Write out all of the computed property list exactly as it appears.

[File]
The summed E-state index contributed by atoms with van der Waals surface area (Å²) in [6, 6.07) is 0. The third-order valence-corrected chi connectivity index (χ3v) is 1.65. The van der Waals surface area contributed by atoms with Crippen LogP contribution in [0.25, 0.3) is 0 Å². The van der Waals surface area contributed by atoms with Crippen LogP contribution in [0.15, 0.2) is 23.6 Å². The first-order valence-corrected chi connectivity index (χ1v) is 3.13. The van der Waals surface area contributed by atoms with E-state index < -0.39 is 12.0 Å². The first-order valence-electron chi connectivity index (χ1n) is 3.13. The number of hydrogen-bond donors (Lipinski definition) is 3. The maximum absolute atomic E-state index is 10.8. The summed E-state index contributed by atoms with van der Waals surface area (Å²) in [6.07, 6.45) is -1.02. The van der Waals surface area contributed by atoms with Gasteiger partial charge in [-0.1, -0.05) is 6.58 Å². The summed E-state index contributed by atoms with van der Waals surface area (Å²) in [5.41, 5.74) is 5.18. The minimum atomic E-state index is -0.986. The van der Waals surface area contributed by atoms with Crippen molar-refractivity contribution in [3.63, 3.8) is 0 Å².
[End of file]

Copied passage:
The summed E-state index contributed by atoms with van der Waals surface area (Å²) in [6, 6.07) is 0. The third-order valence-corrected chi connectivity index (χ3v) is 1.65. The van der Waals surface area contributed by atoms with Crippen LogP contribution in [0.25, 0.3) is 0 Å². The van der Waals surface area contributed by atoms with Crippen LogP contribution in [0.15, 0.2) is 23.6 Å². The first-order valence-corrected chi connectivity index (χ1v) is 3.13. The van der Waals surface area contributed by atoms with E-state index < -0.39 is 12.0 Å². The first-order valence-electron chi connectivity index (χ1n) is 3.13. The number of hydrogen-bond donors (Lipinski definition) is 3. The maximum absolute atomic E-state index is 10.8. The summed E-state index contributed by atoms with van der Waals surface area (Å²) in [6.07, 6.45) is -1.02. The van der Waals surface area contributed by atoms with Gasteiger partial charge in [-0.1, -0.05) is 6.58 Å². The summed E-state index contributed by atoms with van der Waals surface area (Å²) in [5.41, 5.74) is 5.18. The minimum atomic E-state index is -0.986. The van der Waals surface area contributed by atoms with Crippen molar-refractivity contribution in [3.63, 3.8) is 0 Å².